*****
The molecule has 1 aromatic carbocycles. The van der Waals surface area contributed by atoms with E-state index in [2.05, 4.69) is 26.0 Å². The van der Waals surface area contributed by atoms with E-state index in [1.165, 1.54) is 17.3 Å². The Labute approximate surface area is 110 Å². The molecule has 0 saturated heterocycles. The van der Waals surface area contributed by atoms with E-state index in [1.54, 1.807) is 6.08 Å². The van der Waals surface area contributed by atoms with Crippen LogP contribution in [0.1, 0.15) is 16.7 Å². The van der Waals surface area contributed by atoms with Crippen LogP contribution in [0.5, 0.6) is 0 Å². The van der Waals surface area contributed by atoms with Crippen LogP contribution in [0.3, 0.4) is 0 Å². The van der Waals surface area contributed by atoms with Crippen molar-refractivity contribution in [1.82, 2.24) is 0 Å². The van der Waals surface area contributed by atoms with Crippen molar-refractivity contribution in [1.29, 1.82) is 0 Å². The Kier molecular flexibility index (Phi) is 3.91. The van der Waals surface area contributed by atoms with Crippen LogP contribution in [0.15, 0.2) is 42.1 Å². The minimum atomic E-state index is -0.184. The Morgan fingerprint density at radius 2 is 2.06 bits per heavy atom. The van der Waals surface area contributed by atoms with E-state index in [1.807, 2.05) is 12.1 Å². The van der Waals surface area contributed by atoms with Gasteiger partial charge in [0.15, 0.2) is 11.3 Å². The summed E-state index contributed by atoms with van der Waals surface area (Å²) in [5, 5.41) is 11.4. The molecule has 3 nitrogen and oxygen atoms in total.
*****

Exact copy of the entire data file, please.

The molecule has 1 aromatic carbocycles. The van der Waals surface area contributed by atoms with E-state index in [2.05, 4.69) is 26.0 Å². The van der Waals surface area contributed by atoms with E-state index in [1.165, 1.54) is 17.3 Å². The Labute approximate surface area is 110 Å². The molecule has 0 saturated heterocycles. The van der Waals surface area contributed by atoms with E-state index in [1.54, 1.807) is 6.08 Å². The van der Waals surface area contributed by atoms with Crippen LogP contribution in [0.1, 0.15) is 16.7 Å². The van der Waals surface area contributed by atoms with Crippen LogP contribution in [0.5, 0.6) is 0 Å². The van der Waals surface area contributed by atoms with Crippen LogP contribution in [0.3, 0.4) is 0 Å². The van der Waals surface area contributed by atoms with Crippen molar-refractivity contribution in [1.82, 2.24) is 0 Å². The van der Waals surface area contributed by atoms with Crippen molar-refractivity contribution in [1.29, 1.82) is 0 Å². The Kier molecular flexibility index (Phi) is 3.91. The van der Waals surface area contributed by atoms with Crippen LogP contribution in [0.15, 0.2) is 42.1 Å². The minimum atomic E-state index is -0.184. The Morgan fingerprint density at radius 2 is 2.06 bits per heavy atom. The van der Waals surface area contributed by atoms with E-state index in [1.807, 2.05) is 12.1 Å². The van der Waals surface area contributed by atoms with Gasteiger partial charge in [0.15, 0.2) is 11.3 Å². The summed E-state index contributed by atoms with van der Waals surface area (Å²) in [5, 5.41) is 11.4. The molecule has 3 nitrogen and oxygen atoms in total.